If you really are 13, and this is all new to you, I won't talk down to you or condescend to you. But you need to listen. Taking wild animals, even frogs and toads, out of their natural environment is WRONG. There is a saying you might want to try and live out: Take only photographs, leave only footprints.
May 13th, 2007, 03:14 PM
I don't know were to let them go??? , I let the frogs go but we kept the eggs we think that since we have a project about anything our choice ,we would do it on how Toads grow up.
The pond insent a little black thing it's a barrel kined with a flowing filter and I don't know what your talking about I had tadpoles before and I dident have them in a pond ,
I had them in a small baby tub for my brother when he was little and I had a small lilly pad with it and they grew up, they were starting to have legs and hands but then the birds started eating them outside I was crying when i came out and say there was only 2 left so i kept them and my mom thought it was just a bug so she through them out the last 2.
I had raised them since eggs. but I never saw the eggs actually being boren I just saw them in the pond and the lady said she was going to just through them away like she dose ever year on the side of the TREE ,ok that means she takes them out with her pool net then takes them and dumps them at the roots of the tree , I asked if i could take them and all was well in'till of corse the birds ate them I doubt they'd of lived any further than eggs with the lady .
May 13th, 2007, 09:17 PM
This is really sad.:sad:
May 15th, 2007, 11:43 AM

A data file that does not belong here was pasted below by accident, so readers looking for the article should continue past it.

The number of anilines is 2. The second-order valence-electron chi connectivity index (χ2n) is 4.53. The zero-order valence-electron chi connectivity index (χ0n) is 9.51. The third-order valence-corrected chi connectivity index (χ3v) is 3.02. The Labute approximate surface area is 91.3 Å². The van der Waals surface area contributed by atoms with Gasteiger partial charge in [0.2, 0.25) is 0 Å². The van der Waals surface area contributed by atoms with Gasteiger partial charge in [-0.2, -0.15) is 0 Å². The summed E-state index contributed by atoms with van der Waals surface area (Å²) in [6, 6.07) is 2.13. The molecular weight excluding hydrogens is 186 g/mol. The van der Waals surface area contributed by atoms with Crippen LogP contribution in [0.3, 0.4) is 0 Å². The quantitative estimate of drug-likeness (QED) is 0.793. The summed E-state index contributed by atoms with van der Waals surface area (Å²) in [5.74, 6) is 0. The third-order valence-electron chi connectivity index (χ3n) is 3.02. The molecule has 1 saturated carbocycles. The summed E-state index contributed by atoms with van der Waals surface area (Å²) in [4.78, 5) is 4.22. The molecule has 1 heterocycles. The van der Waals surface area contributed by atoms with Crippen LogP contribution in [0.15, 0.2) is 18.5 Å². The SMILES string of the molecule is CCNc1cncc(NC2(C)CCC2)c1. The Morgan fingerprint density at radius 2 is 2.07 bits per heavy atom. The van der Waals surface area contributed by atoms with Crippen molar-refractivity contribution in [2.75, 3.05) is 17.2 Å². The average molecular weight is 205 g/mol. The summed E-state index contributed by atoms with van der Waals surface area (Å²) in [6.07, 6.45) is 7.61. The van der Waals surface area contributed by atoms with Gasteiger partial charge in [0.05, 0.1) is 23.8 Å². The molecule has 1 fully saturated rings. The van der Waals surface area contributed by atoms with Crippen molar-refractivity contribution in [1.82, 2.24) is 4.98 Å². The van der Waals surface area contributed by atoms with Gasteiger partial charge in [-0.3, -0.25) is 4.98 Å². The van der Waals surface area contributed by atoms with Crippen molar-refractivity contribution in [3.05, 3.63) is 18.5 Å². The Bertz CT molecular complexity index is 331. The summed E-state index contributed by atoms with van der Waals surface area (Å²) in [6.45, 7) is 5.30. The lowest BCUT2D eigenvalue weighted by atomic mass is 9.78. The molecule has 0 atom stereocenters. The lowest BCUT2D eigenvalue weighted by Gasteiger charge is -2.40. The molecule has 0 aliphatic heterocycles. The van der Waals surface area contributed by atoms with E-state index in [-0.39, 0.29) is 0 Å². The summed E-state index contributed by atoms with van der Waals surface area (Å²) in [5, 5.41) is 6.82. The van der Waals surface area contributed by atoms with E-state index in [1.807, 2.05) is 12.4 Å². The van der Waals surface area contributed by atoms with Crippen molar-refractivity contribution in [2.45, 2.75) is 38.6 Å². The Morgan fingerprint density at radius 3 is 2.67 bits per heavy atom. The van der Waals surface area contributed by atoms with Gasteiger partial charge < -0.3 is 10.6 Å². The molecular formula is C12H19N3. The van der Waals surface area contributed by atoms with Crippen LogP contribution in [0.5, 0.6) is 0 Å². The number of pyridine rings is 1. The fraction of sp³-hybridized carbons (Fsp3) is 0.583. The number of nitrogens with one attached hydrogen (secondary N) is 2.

OH i know but after i came back for the rest of the tatds she had dumped them at the stump of the tree me and lauren ran to get them we got them all but it was hard before they couldent breeth we had no idea how long it was
May 15th, 2007, 01:11 PM
TOAD, I like you, I really do, you are like me at thirteen, turning over stones to see what's under them, carrying critters home and then having them die because I had no clue that the environment they live in is the one they need and they can't survive out of it.
I recommend that next birthday you ask for a microscope, you will see that one drop of pond water contains more life than you can imagine.
But could you do something about your spelling? If you're going to be a scientist, it is important that you be able to communicate, so you can share all your wonderful discoveries.
No offense taken, I hope.
May 16th, 2007, 02:03 AM
I can tell you love animals so it may be difficult to come to terms with the fact you are hurting these guys.:sad: I had to do a science project creating a mini eco system out of stream water in my college biology program. Omg did I ever learn sooo much. Mine was quite good maybe even the best in my class but I still forgot to include enough organic matter under the pebbles and many of the little bottom dwelling creatures died because they didn't have enough to eat :sad: Badger is right a microscope would be a great idea, it lets you see another world of smaller organisms that are vital to the survival of fragile creatures like tadpoles.
This picture helps illustrate what a natural pond might look like:http://www.treedictionary.com/DICT2003/hardtoget/ma149/images/figure9.jpg So you can imagine that if you take out something it won't be easy to re-create an environment as complicated for it to thrive. Hope that makes a bit of sense.:)
May 28th, 2007, 03:05 PM
I let them go, I have all the eggs tho ,and when I keep little critters it's never permanent, till they die I take them to salt hayven when there hert or need a home there a wild life rescue place,